has been described as a strong feminist cast to much of her work. Fini,
however, sees it as unrelated to gender, but rather to the expression
of the self.
Raised in the "bohemian" salons of a radically
changing Europe between the two World Wars, it was in her childhood
that a lasting love for beauty, books and art was formed. Many of her
early influences, later visualized in her work, are contained in the
following quote: "In the house of my childhood [were] vases by
Galle, libraries full of books, odors of candles in the halls . . .
On the wall of the salon, I saw an engraving by Franz von Stuck [a voluptuous
nude woman with a large, fat serpent entwined about her body with its
head resting on her shoulder just above her naked breast]. I would ask
what "Sinnlichkeit" which was written below said. Someone
said told me "The Sensualist." And what did "The Sensualist"
mean? Invariably the answer was "die Sinnlichkeit!" . . .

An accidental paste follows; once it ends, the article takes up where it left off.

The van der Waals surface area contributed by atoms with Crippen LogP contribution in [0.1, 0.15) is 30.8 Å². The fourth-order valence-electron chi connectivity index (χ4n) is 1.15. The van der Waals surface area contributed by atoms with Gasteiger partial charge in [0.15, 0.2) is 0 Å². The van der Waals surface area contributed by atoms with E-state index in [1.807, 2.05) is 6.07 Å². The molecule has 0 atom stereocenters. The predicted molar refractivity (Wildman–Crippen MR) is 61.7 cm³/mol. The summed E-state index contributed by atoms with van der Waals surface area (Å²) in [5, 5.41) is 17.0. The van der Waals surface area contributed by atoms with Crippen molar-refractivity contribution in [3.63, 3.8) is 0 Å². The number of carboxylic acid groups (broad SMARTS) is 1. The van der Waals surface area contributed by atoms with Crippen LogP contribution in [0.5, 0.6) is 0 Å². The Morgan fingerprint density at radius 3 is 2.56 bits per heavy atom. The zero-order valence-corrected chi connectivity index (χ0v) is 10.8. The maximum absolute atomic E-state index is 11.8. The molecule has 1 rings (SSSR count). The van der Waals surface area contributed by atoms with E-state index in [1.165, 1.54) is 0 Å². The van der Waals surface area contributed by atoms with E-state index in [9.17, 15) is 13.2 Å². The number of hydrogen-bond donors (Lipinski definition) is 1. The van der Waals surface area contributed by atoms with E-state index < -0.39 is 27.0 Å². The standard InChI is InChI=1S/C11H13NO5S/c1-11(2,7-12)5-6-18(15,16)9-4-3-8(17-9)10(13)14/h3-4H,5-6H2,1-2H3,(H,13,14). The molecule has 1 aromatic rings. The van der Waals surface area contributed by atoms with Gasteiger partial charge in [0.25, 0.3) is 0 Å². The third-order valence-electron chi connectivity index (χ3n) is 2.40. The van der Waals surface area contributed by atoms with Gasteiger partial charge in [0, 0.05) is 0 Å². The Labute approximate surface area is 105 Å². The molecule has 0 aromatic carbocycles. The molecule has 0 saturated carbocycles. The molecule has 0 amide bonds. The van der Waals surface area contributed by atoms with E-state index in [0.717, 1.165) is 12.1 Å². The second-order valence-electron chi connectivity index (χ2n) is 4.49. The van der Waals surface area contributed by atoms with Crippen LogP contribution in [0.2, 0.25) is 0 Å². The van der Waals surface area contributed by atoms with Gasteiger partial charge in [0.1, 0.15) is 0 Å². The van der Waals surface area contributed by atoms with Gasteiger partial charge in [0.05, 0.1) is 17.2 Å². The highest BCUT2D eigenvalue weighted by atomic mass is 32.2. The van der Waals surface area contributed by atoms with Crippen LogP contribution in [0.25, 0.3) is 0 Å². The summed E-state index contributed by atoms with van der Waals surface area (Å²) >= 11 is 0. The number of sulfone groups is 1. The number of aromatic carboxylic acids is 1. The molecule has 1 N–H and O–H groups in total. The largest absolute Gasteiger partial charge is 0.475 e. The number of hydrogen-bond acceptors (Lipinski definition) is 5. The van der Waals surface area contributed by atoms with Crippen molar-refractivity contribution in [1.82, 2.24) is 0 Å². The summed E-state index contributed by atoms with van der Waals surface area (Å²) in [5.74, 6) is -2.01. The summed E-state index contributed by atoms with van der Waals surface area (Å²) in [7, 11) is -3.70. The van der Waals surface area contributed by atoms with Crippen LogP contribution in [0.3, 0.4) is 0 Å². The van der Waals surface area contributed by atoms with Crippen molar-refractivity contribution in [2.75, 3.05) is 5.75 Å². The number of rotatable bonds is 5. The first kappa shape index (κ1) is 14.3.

I was five years old.
Her preciousness manifested in the creation of a persona
of incredibly strong will and intense sensitivity. "Asked"
to leave every school in Trieste at an early age, her innate curiosity
never allowed her to stop exploring books or studying life. This coupled
with her interest in art, led her to study anatomy at the local morgue.
Most of her education was obtained by reading and observing. In fact,
she has never had any formal training as an artist; amazing when it
was pointed out that as early 1936 The New York Times compared her "deft
brushmanship" to that of Dali.
Fini has always refused to accept being categorized.
This is evident in her wide variations of media, style and purpose.
Each project is as important as any other, whether it be a costume design,
a book illustration, a graphic or an oil. The arguments as to what "school"
of art she belongs to; to whom she can be compared; is she a painter,
an illustrator, a designer, a feminist, a mystic, a voluptuary are superfluous.
Her answer would be that she is Leonor Fini.
This does, however, pose a challenge for the collector
who can never be quite sure what she does or where to find her work;
and for art critics who are notorious for insisting on pigeonholes and
Although glowingly reviewed in 1936 and 1939 in The New York Times,
it is interesting to note that she was never again mentioned in that
paper even though there have been other exhibits of her work in New
York. This deplorable silence could be due to the fact that she does
not care about critics and actively disdains them. A recent example